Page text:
Post-traumatic stress disorder has been a big topic of discussion for decades. However, the way that a negative emotional state — exacerbated by conditions such as PTSD, anxiety, depression and other psychiatric conditions — affects learning and daily life is not well understood.
Dr. Almira Vazdarjanova, professor in the Department of Pharmacology and Toxicology at the Medical College of Georgia at Augusta University, recently completed a study indicating that being in a negative emotional state can change the way you learn.
For over a decade, Vazdarjanova has studied the neurological mechanisms of emotional learning, memory systems in the brain that contribute to PTSD and factors that make people susceptible to the disorder.
“It turns out only a quarter of the people exposed to the same traumatic event will go on to develop PTSD and it’s not understood why some do and some don’t,” said Vazdarjanova.
It all goes to the brain, specifically the amygdala, hippocampus and prefrontal cortical regions. Many researchers have believed the amygdala is where all emotional memories are stored and the hippocampus is only responsible for episodic and factual memories, but Vazdarjanova has found that is not the case. That’s just the start.
“On top of this complexity and myriad of memories, you have emotion and how emotion affects these types of memories and what happens to memories that have an emotional context,” she said. “To induce emotion means something very important happened to that organism. The brain has developed a system in which those memories are better remembered than anything else.”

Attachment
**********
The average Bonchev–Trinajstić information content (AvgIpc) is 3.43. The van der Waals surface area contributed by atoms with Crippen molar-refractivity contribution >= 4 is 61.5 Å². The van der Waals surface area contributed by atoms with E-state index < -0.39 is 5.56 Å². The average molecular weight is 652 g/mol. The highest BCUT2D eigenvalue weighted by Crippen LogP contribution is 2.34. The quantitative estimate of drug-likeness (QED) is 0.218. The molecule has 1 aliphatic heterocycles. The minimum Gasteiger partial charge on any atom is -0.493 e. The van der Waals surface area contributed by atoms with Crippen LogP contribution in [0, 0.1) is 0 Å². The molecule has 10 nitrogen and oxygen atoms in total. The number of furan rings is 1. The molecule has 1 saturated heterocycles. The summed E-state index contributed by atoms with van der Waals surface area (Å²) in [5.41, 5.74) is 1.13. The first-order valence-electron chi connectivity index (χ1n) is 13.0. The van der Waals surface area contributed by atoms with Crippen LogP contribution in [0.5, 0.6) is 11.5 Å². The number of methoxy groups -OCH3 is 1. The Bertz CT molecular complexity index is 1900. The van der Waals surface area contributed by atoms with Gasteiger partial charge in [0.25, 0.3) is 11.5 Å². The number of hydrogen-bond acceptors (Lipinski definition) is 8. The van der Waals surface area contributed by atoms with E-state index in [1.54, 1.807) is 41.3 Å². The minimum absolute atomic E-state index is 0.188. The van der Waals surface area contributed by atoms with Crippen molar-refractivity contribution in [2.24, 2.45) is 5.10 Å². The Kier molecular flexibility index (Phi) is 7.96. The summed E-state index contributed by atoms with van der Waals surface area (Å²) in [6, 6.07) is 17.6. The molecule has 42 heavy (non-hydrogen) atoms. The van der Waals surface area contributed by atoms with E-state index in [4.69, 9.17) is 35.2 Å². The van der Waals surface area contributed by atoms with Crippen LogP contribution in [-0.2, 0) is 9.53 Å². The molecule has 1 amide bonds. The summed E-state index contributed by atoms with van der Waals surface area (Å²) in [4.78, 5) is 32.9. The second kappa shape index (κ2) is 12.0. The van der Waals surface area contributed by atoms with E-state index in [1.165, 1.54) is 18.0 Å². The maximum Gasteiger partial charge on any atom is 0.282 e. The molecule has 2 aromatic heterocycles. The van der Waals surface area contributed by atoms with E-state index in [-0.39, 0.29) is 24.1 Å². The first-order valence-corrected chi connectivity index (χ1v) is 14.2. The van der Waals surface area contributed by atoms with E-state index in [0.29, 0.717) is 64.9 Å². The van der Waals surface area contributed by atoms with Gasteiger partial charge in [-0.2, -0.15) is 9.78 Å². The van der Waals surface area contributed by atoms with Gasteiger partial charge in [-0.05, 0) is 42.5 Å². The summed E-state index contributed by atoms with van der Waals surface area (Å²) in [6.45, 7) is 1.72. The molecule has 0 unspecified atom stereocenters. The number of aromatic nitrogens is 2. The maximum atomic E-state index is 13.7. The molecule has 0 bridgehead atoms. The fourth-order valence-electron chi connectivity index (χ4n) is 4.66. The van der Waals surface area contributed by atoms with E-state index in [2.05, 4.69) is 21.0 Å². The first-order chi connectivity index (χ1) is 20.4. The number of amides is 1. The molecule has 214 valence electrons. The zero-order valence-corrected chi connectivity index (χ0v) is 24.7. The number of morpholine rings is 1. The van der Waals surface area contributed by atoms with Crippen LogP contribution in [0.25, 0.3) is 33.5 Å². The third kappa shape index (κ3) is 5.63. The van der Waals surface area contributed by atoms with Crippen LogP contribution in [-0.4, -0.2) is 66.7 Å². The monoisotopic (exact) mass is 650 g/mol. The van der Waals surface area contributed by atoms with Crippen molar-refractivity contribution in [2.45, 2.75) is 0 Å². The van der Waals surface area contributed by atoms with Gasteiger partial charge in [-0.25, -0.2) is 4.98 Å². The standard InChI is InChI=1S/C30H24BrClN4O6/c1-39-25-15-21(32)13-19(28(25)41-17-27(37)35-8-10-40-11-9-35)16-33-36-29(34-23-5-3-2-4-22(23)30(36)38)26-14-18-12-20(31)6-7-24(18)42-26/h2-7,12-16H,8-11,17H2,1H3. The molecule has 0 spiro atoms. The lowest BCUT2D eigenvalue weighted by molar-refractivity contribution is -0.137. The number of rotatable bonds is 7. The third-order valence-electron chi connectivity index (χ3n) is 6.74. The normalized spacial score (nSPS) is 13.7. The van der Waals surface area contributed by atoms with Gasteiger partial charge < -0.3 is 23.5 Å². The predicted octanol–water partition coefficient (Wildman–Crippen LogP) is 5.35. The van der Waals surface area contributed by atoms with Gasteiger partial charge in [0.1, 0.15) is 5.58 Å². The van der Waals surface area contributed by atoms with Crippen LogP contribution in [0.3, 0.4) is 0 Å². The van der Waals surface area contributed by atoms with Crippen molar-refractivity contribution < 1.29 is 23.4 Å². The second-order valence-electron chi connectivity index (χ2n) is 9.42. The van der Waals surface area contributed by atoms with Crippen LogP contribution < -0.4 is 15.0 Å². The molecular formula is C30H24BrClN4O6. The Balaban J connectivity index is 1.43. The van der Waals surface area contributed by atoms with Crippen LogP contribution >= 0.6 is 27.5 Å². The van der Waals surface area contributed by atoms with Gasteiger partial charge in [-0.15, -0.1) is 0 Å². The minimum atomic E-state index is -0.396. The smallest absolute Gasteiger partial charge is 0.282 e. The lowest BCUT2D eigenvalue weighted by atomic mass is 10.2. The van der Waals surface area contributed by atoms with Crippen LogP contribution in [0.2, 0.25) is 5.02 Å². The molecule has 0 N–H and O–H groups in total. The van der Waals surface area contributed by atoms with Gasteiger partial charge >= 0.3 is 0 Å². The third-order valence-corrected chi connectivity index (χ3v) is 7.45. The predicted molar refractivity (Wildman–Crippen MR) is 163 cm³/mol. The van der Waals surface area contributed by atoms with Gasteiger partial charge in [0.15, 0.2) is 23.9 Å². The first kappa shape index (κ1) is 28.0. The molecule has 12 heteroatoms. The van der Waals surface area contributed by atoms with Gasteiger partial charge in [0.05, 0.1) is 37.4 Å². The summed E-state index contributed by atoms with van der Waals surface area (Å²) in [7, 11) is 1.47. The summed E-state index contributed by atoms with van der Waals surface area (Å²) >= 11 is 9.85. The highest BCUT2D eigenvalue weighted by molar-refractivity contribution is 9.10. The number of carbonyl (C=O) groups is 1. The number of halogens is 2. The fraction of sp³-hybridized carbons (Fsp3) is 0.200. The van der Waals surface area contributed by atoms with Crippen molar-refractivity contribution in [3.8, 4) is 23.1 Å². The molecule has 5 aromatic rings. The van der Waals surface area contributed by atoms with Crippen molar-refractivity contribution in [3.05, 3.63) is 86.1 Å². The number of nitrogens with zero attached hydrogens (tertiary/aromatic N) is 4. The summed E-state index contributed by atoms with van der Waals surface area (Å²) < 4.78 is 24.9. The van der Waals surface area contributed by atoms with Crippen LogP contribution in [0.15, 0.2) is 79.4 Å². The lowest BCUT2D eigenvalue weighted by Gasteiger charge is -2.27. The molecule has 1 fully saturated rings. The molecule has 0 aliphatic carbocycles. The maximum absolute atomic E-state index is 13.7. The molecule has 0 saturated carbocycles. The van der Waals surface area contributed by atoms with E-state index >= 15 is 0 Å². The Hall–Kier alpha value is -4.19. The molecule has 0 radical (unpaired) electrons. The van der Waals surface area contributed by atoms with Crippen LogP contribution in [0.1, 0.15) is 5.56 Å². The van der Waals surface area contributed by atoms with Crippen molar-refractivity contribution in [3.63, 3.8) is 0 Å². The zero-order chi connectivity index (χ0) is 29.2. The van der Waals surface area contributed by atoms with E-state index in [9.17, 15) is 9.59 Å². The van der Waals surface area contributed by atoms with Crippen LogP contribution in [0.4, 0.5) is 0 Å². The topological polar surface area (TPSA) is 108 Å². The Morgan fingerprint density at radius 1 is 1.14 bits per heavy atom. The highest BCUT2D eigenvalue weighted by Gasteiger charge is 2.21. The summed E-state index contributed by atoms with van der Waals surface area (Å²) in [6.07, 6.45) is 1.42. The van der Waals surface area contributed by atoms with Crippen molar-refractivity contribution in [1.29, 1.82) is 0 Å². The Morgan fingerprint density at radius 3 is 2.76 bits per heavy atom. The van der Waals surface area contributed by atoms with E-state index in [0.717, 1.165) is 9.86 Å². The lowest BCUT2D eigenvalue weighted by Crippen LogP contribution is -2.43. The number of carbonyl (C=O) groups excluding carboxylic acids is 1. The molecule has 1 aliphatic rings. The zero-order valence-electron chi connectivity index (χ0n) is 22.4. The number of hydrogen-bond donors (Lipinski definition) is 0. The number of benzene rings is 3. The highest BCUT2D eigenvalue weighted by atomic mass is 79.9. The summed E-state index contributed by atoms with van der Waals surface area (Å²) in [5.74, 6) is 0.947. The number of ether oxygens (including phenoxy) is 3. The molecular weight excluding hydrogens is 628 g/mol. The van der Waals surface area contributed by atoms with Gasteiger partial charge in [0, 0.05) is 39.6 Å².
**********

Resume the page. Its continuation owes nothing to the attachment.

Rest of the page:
Vazdarjanova added negative events will be remembered more than positive ones since they induce more stress hormones and activate related brain regions that enhance those memories. Her team, and others, have shown that the hippocampus region of the brain is necessary for the encoding of memories for these events.
Memory encoding requires the expression of some genes to store memories and transfer them from what is learned into long-term memory. Some of these plasticity-related genes have different dynamics of expressions in the cells and can be used to differentiate groups of neurons activated by two separate events.
Earlier studies showed when animals were exposed to the same place at two different times, the hippocampus expressed these genes in largely overlapping groups of neurons, meaning some of the same neurons were expressed in both events. Those rats which were given a shock to their foot in that place during the second exposure had a smaller overlap in the group of neurons expressing these genes.
“It’s not just the place and not just the sensory cues of that place, but what happens in that place is encoded in the hippocampus. We were able to show very convincing evidence the hippocampus is encoding the emotional significance of the place.”
The result of that previous study led to the most recent work by Vazdarjanova and her research team. Their goal was to answer the question, does being in a negative emotional state change the way you learn new information?
New study results
The new project examined this question in rats, who engage learning mechanisms, brain regions and the genes, which are similar in humans. In a controlled environment, they used three events and four groups.
During the first event, rats were exposed to an empty box to see how they would react over a five-minute period. Rats are curious animals, so they explored the box and spontaneously learned about their surroundings.